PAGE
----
The simplest reason is the cost savings.  And ISG is very good at saving their clients money.  In the past 20 years, ISG has saved clients over $50 billion.

To put it more plainly, client’s saved an astonishing $70 for every $1 spent on ISG’s advisory services.  Clearly, ISG provides tremendous value to their clients.

What does ISG do specifically?

First, ISG assesses the client’s existing business practices.  Then ISG determines potential cost savings and designs the most appropriate operating organization.  Next they select service providers, negotiate outsourcing contracts, and manage the outsourcing program.

ISG also provides support whenever a client shifts operations to new outsourcing service providers.  And ISG monitors and manages each outsourcing relationship.

As you can see, the company is a full-service outsourcing advisor.

But here’s what sets ISG apart from the competition…

The company has the most extensive databases of outsourcing related market intelligence.  They obtained this priceless data through twenty years of market research and client engagements.  No other firm in the industry has a data treasure trove like this.

ISG’s data is the key to providing superior outsourcing advisory services.  The data underpin operational assessments, strategy development, deal structuring, and negotiations.

This is a huge advantage for ISG’s clients.

No wonder the International Association of Outsourcing Professionals recently named ISG the number one outsourcing advisory firm in the world.  Clearly no firm in the industry has better experience, scale, or data than ISG.

Let’s now take a peek at ISG’s financial performance.


ISG bottomed out in the third quarter of 2009.  Since then, revenue, net income, and earnings per share have been moving steadily higher.  It certainly looks like the beginning of a recovery to me.

Now the industry is starting to recover as well.  This should help ISG’s financials to improve even more going forward.

The company’s certainly doing all the right things to promote growth.  Strategic investments are broadening the company’s geographic footprint.  And they’ve expanded into new markets.

Thanks to these efforts, the earnings outlook for this year and next is very good.

Analysts are expecting earnings to surge 63% to $0.28 per share in 2010.  And they’re forecasting earnings growth of 29% to $0.36 per share in 2011.  These are very high projected growth rates compared to the industry average of 15%.

If ISG can stay on track to meet or beat these estimates, the shares should surge higher.

In addition to a strong growth outlook, ISG has a great balance sheet.

Short-term liquidity is no problem at all.  The business is throwing off about $11 million in cash per year.  And as a result, the company’s sitting on a cash hoard of $37.8 million or $1.18 per share.

Thanks to this robust cash flow, the company has a hefty current ratio of 7.1x.

ISG is carrying long-term debt of $69.8 million, but it’s nothing to worry about. They’ve reduced debt by 16% over the past year.  And their debt to equity ratio is just 0.53.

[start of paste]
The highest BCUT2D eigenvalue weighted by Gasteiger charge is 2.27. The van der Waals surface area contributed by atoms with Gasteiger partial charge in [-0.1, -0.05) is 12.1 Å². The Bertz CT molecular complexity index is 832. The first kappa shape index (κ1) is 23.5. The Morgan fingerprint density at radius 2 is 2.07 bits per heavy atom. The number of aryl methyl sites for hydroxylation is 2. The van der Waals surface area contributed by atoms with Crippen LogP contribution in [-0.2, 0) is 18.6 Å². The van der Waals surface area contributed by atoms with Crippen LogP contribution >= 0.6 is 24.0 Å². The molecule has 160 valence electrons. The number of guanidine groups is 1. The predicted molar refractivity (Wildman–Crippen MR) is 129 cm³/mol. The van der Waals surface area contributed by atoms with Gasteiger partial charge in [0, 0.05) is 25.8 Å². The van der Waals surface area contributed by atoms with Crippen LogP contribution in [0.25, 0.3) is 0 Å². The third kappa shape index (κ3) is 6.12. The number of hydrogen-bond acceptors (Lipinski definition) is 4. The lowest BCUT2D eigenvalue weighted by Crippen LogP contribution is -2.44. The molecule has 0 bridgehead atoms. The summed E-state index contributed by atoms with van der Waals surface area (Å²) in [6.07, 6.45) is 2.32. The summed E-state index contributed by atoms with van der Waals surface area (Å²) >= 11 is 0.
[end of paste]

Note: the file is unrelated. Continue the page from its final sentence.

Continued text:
Of course, an investment in ISG does involve some risks.

ISG’s growth depends on the economic recovery continuing.  Any disruption could hurt the company’s business.

Europe being ISG’s second largest market is another risk.  The European debt crisis and a potential double dip recession could slow ISG’s growth rate.

A third risk is the company’s reliance on a few large customers.  The loss of one or more of these customers could harm ISG’s ability to grow.


ISG is perfectly positioned to skyrocket from here.

The company is the clear market leader in the outsourcing advisory services industry. They have the most extensive market intelligence, scale, and experience.  And they have a long history of providing excellent service while cutting their clients’ expenses dramatically.

The company has weathered the worst of the recession and come out stronger. They’ve reduced long-term debt, cut operating costs, broadened their geographic footprint, and expanded into new markets.  As a result, revenues and earnings are rising once again.

Despite all these positives, the shares are badly misvalued by the market.

At a recent price of $1.98, the shares are trading at just 7.1x the 2010 estimate. That’s very low for a company expected to grow earnings 14% annually over the next five years.  In fact, ISG’s PEG ratio is a measly 0.52.

In other words, ISG is trading at a 48% discount to their projected growth rate.

The shares are also mispriced on a price to book (P/B) basis.  Right now ISG is sporting a book value of $4.15 per share.  That yields a P/B ratio of 0.48… well below the industry average of 1.5.

And last but not least, the shares are misvalued on a price to sales (P/S) basis.  The company’s P/S ratio of 0.48 is way under the industry average of 0.80.

Clearly, the shares are misvalued any way you slice them.

Based on my analysis, I expect the shares to trade up to at least $4.10 per share.  Buy ISG now for potential gains of 107% or more.


BUY Information Services Group (NASDAQ: III) up to $2.28 per share.

Recent price is $1.98.

Use a stop-loss of $0.97 on this position.

Don’t forget your position sizing and stop-loss rules.


Portfolio Update

  • Move Taseko Mines (AMEX: TGB) from Hold to Buy (up to $4.25)


Category: PSB Monthly Issues